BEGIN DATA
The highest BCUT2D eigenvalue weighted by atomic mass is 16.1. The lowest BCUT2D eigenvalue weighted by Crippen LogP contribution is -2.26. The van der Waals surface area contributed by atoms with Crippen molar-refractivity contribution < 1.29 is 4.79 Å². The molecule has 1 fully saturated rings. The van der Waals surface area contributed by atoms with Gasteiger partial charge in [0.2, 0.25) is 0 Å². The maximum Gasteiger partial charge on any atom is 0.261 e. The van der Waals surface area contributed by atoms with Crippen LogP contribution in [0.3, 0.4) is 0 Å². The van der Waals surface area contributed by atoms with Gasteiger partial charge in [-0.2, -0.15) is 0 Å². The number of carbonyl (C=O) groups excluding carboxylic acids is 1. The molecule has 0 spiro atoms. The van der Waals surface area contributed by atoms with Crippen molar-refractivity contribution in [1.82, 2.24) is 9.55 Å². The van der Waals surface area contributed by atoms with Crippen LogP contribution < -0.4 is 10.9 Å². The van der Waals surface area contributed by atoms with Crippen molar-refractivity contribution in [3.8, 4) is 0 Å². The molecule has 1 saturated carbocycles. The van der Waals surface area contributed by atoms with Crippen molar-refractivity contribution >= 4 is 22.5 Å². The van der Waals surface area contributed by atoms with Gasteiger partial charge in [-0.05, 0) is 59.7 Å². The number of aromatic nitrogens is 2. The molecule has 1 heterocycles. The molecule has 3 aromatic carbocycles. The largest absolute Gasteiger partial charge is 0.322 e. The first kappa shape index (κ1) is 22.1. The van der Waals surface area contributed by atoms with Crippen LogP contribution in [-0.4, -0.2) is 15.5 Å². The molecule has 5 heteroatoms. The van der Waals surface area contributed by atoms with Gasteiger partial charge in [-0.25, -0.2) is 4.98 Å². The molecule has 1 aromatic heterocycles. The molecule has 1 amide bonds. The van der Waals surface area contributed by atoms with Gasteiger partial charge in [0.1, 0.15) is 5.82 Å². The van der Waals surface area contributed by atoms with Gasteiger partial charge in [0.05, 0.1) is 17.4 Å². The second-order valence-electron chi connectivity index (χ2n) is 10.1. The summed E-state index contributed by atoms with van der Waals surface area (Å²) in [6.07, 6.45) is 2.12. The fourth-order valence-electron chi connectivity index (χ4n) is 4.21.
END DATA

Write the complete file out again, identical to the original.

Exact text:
The highest BCUT2D eigenvalue weighted by atomic mass is 16.1. The lowest BCUT2D eigenvalue weighted by Crippen LogP contribution is -2.26. The van der Waals surface area contributed by atoms with Crippen molar-refractivity contribution < 1.29 is 4.79 Å². The molecule has 1 fully saturated rings. The van der Waals surface area contributed by atoms with Gasteiger partial charge in [0.2, 0.25) is 0 Å². The maximum Gasteiger partial charge on any atom is 0.261 e. The van der Waals surface area contributed by atoms with Crippen LogP contribution in [0.3, 0.4) is 0 Å². The van der Waals surface area contributed by atoms with Gasteiger partial charge in [-0.2, -0.15) is 0 Å². The number of carbonyl (C=O) groups excluding carboxylic acids is 1. The molecule has 0 spiro atoms. The van der Waals surface area contributed by atoms with Crippen molar-refractivity contribution in [1.82, 2.24) is 9.55 Å². The van der Waals surface area contributed by atoms with Crippen LogP contribution < -0.4 is 10.9 Å². The van der Waals surface area contributed by atoms with Crippen molar-refractivity contribution in [3.8, 4) is 0 Å². The molecule has 1 saturated carbocycles. The van der Waals surface area contributed by atoms with Crippen molar-refractivity contribution >= 4 is 22.5 Å². The van der Waals surface area contributed by atoms with Gasteiger partial charge in [-0.05, 0) is 59.7 Å². The number of aromatic nitrogens is 2. The molecule has 1 heterocycles. The molecule has 3 aromatic carbocycles. The largest absolute Gasteiger partial charge is 0.322 e. The first kappa shape index (κ1) is 22.1. The van der Waals surface area contributed by atoms with Crippen LogP contribution in [-0.4, -0.2) is 15.5 Å². The molecule has 5 heteroatoms. The van der Waals surface area contributed by atoms with Gasteiger partial charge in [-0.25, -0.2) is 4.98 Å². The molecule has 1 aromatic heterocycles. The molecule has 1 amide bonds. The van der Waals surface area contributed by atoms with Gasteiger partial charge in [0.1, 0.15) is 5.82 Å². The van der Waals surface area contributed by atoms with Gasteiger partial charge in [0.05, 0.1) is 17.4 Å². The second-order valence-electron chi connectivity index (χ2n) is 10.1. The summed E-state index contributed by atoms with van der Waals surface area (Å²) in [6.07, 6.45) is 2.12. The fourth-order valence-electron chi connectivity index (χ4n) is 4.21.